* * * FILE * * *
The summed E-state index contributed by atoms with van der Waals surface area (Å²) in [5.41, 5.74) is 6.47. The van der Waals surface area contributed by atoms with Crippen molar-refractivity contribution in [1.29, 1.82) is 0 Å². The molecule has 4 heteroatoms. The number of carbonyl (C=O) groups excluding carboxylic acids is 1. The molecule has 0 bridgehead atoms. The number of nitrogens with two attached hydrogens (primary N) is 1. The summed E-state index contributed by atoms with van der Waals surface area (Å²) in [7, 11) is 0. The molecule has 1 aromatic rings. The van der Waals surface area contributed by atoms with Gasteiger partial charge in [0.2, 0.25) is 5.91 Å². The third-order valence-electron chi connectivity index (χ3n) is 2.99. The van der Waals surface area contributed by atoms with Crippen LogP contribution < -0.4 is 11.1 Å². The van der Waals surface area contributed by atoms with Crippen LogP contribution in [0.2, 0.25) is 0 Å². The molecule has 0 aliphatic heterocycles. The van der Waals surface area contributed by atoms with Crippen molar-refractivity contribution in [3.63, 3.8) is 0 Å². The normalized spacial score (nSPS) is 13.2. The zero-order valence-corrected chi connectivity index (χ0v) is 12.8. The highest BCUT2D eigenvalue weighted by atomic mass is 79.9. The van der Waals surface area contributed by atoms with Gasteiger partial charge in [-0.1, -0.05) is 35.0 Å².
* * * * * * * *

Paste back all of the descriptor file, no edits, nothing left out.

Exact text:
The summed E-state index contributed by atoms with van der Waals surface area (Å²) in [5.41, 5.74) is 6.47. The van der Waals surface area contributed by atoms with Crippen molar-refractivity contribution in [1.29, 1.82) is 0 Å². The molecule has 4 heteroatoms. The number of carbonyl (C=O) groups excluding carboxylic acids is 1. The molecule has 0 bridgehead atoms. The number of nitrogens with two attached hydrogens (primary N) is 1. The summed E-state index contributed by atoms with van der Waals surface area (Å²) in [7, 11) is 0. The molecule has 1 aromatic rings. The van der Waals surface area contributed by atoms with Gasteiger partial charge in [0.2, 0.25) is 5.91 Å². The third-order valence-electron chi connectivity index (χ3n) is 2.99. The van der Waals surface area contributed by atoms with Crippen LogP contribution < -0.4 is 11.1 Å². The van der Waals surface area contributed by atoms with Crippen LogP contribution in [0.2, 0.25) is 0 Å². The molecule has 0 aliphatic heterocycles. The van der Waals surface area contributed by atoms with Crippen molar-refractivity contribution in [3.63, 3.8) is 0 Å². The normalized spacial score (nSPS) is 13.2. The zero-order valence-corrected chi connectivity index (χ0v) is 12.8. The highest BCUT2D eigenvalue weighted by atomic mass is 79.9. The van der Waals surface area contributed by atoms with Gasteiger partial charge in [-0.1, -0.05) is 35.0 Å².